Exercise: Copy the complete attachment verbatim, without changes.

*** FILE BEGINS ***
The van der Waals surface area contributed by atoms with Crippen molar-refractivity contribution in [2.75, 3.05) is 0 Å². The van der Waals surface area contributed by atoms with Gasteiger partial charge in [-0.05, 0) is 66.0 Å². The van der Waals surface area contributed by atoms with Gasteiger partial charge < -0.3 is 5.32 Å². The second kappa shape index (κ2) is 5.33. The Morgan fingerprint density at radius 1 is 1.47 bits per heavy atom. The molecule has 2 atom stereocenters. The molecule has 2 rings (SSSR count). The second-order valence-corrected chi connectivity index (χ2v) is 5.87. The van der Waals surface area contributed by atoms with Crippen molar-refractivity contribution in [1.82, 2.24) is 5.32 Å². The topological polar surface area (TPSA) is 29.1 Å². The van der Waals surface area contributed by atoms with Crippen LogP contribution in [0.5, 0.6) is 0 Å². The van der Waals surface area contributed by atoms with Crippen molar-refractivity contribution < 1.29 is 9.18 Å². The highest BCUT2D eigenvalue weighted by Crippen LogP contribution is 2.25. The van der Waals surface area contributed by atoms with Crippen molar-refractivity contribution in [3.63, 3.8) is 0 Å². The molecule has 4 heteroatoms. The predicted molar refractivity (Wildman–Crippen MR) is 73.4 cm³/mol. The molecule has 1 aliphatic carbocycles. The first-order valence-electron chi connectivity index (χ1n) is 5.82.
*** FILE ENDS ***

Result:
The van der Waals surface area contributed by atoms with Crippen molar-refractivity contribution in [2.75, 3.05) is 0 Å². The van der Waals surface area contributed by atoms with Gasteiger partial charge in [-0.05, 0) is 66.0 Å². The van der Waals surface area contributed by atoms with Gasteiger partial charge < -0.3 is 5.32 Å². The second kappa shape index (κ2) is 5.33. The Morgan fingerprint density at radius 1 is 1.47 bits per heavy atom. The molecule has 2 atom stereocenters. The molecule has 2 rings (SSSR count). The second-order valence-corrected chi connectivity index (χ2v) is 5.87. The van der Waals surface area contributed by atoms with Crippen molar-refractivity contribution in [1.82, 2.24) is 5.32 Å². The topological polar surface area (TPSA) is 29.1 Å². The van der Waals surface area contributed by atoms with Crippen LogP contribution in [0.5, 0.6) is 0 Å². The van der Waals surface area contributed by atoms with Crippen molar-refractivity contribution < 1.29 is 9.18 Å². The highest BCUT2D eigenvalue weighted by Crippen LogP contribution is 2.25. The van der Waals surface area contributed by atoms with Crippen molar-refractivity contribution in [3.63, 3.8) is 0 Å². The molecule has 4 heteroatoms. The predicted molar refractivity (Wildman–Crippen MR) is 73.4 cm³/mol. The molecule has 1 aliphatic carbocycles. The first-order valence-electron chi connectivity index (χ1n) is 5.82.